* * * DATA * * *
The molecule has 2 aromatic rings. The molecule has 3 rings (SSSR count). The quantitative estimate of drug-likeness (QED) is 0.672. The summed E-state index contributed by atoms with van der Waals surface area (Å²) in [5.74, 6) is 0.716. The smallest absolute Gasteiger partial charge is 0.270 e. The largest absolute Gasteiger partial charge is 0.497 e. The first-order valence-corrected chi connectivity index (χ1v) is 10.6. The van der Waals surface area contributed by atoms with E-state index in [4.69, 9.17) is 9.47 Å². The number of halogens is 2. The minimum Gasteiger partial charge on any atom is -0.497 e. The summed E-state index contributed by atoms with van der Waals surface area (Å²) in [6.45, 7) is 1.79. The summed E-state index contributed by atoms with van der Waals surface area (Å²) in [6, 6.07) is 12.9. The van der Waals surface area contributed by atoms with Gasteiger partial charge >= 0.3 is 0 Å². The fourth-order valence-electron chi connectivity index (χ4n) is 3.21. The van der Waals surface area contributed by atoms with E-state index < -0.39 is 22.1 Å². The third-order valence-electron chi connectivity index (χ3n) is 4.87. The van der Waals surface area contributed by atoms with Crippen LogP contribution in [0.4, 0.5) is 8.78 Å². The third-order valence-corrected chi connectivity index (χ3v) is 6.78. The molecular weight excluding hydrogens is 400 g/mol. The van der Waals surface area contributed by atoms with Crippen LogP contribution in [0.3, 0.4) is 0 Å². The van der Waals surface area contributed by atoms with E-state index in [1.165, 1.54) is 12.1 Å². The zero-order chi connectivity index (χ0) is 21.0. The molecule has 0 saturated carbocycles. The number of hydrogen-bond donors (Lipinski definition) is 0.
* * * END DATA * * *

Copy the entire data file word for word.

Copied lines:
The molecule has 2 aromatic rings. The molecule has 3 rings (SSSR count). The quantitative estimate of drug-likeness (QED) is 0.672. The summed E-state index contributed by atoms with van der Waals surface area (Å²) in [5.74, 6) is 0.716. The smallest absolute Gasteiger partial charge is 0.270 e. The largest absolute Gasteiger partial charge is 0.497 e. The first-order valence-corrected chi connectivity index (χ1v) is 10.6. The van der Waals surface area contributed by atoms with E-state index in [4.69, 9.17) is 9.47 Å². The number of halogens is 2. The minimum Gasteiger partial charge on any atom is -0.497 e. The summed E-state index contributed by atoms with van der Waals surface area (Å²) in [6.45, 7) is 1.79. The summed E-state index contributed by atoms with van der Waals surface area (Å²) in [6, 6.07) is 12.9. The van der Waals surface area contributed by atoms with Gasteiger partial charge >= 0.3 is 0 Å². The fourth-order valence-electron chi connectivity index (χ4n) is 3.21. The van der Waals surface area contributed by atoms with E-state index < -0.39 is 22.1 Å². The third-order valence-electron chi connectivity index (χ3n) is 4.87. The van der Waals surface area contributed by atoms with Crippen LogP contribution in [0.4, 0.5) is 8.78 Å². The third-order valence-corrected chi connectivity index (χ3v) is 6.78. The molecular weight excluding hydrogens is 400 g/mol. The van der Waals surface area contributed by atoms with Crippen LogP contribution in [0.3, 0.4) is 0 Å². The van der Waals surface area contributed by atoms with E-state index in [1.165, 1.54) is 12.1 Å². The zero-order chi connectivity index (χ0) is 21.0. The molecule has 0 saturated carbocycles. The number of hydrogen-bond donors (Lipinski definition) is 0.